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Zoo Animals Lift the flap books cover. Practise zoo animals and description language. Complements 'Dear Zoo' and 'It's Mine!' Engaging for guessing games and story retelling.

Zoo Animals Lift the Flap books

Capture the magic of flap books like 'Dear Zoo' and 'It's Mine' while teaching useful zoo animal and description language.

♦ Choose from a range of templates to easily differentiate according to ability, age and vocabulary focus.

♦ A super effective way to provide repetition of useful animal and description language and even phrases from 'Dear Zoo' or 'It's Mine!' by Rod Campbell.

♦ Use in story retelling and guessing games.

♦ Follow the tips and suggestions for fun ways to incorporate full sentences and story language in an interactive and dynamic way.

Ready for some Zoo Animals lift the flap fun? Get your templates and lesson ideas here:

Or get them in the Zoo Animals Activities Bundle. Incredible value!

What will my ESL young learners learn?

Depending on which activity procedure you choose, your ESL young learners can focus on listening or speaking skills or both!

Apart from the vocabulary in the images, there are plenty of opportunities to help them acquire useful phrases and structures.

Don’t forget about the game and activity language they can practise too!

Vocabulary

Zoo animals: camel, dog, snake, crocodile, monkey, parrot, bear, giraffe, frog, elephant, lion, tiger

Colours

Numbers: 1 to 20

Body parts

 

Other possible structures and phrases

It is / This is / That is to identify animals

e.g. It’s a snake. That’s a tiger.

Adjective order with colours

e.g. It’s a blue frog.

Can for ability

e.g. I can see a pink monkey.

Description with ‘has got’ / ‘have’

e.g. This animal has got 4 legs and a long tail.

 

Classroom language

Where’s the…? It’s here. It’s there. Is it…? Yes, it is. No, it isn’t. What is it? It’s a.. It’s…

Can you find the…? I can see a… Where does this go? It goes here. It goes there. It goes next to/under the… Can I have..? Here you are. Thank you. You’re welcome. Colours, scissors, cut, paper, card, jigsaw, puzzle.

What do teachers say about the resources?

Frequently asked questions

Yes, of course! Maybe you have the time and enjoy creating things, but it has to be said that being a young learner teacher can involve a HUGE amount of extra work making materials. Give yourself a break!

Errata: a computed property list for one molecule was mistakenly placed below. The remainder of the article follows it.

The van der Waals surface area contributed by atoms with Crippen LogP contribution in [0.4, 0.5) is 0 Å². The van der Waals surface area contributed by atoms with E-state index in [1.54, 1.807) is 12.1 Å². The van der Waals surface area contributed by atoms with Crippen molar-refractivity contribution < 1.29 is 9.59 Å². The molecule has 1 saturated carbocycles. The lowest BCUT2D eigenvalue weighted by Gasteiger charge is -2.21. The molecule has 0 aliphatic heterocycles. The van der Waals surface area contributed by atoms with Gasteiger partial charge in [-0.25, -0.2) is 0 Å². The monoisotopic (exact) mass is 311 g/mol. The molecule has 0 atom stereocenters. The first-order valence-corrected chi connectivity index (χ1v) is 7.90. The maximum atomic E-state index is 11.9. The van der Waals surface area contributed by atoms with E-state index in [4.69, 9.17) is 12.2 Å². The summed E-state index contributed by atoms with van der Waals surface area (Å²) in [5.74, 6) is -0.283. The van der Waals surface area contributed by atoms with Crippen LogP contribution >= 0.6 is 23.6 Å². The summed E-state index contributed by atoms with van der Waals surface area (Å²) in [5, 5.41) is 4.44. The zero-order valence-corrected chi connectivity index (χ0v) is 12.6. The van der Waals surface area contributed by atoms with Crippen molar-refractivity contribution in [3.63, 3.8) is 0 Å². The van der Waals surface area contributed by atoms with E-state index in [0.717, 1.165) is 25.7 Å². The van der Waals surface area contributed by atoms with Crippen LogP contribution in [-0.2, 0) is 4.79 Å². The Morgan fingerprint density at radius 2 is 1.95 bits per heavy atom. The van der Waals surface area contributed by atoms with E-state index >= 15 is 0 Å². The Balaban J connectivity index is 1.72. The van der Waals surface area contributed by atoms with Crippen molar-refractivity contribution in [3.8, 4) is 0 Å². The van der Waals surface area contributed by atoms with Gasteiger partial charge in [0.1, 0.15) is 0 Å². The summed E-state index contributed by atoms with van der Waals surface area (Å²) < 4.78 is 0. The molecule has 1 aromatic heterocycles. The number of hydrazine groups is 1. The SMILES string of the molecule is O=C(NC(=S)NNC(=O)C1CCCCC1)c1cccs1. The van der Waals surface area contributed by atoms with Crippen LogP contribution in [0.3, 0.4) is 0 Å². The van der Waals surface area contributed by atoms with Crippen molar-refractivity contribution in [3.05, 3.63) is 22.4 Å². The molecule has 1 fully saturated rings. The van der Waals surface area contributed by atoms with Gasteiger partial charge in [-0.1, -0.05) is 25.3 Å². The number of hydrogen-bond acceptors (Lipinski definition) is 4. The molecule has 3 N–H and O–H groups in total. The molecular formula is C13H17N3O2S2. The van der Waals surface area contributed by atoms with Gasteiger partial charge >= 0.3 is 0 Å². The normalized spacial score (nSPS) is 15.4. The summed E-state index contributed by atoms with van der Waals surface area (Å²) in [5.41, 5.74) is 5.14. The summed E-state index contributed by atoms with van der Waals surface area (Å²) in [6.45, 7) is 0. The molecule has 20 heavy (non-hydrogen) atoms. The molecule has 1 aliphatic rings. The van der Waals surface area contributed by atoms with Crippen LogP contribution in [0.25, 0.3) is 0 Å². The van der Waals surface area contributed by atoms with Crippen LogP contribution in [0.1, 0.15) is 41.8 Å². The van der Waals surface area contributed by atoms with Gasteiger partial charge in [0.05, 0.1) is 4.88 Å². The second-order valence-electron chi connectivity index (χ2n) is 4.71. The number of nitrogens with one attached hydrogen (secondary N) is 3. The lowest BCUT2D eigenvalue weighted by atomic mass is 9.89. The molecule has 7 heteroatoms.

All my materials have been tried and tested in the classroom. As well as having almost 20 years of teaching experience, I am also a qualified trainer for the Trinity TYLEC (Teaching Young Learners Extension Certificate), so you can rely on the quality.

Yes! They work great for mixed aged groups and different abilities because they come with different templates AND different suggestions with how to use the resource. No time wasted on adapting different worksheets!

This resource includes plenty of activity suggestions for before, during and after making the craft. It’s definitely not a done in 5 minutes activity (unless you want it to be!)

It works great as the main part of a lesson but I’d recommend adding in a zoo animals story, game or song. See the Animals Topic Resource Page.

You can certainly find some free worksheets out there, but it’ll be tough to find ones that exactly match the vocabulary in the ‘Dear Zoo’ or ‘It’s Mine!’ stories, and certainly not with the different options to cater to different abilities. I can guarantee your young learners will be much more excited to create this. Engaged and motivated children make for a happy lesson (and teacher!)

Once you’ve had a chance to use your materials, don’t forget to come back to leave a review. As a thank you, you’ll receive a 20% discount on any other resource : )

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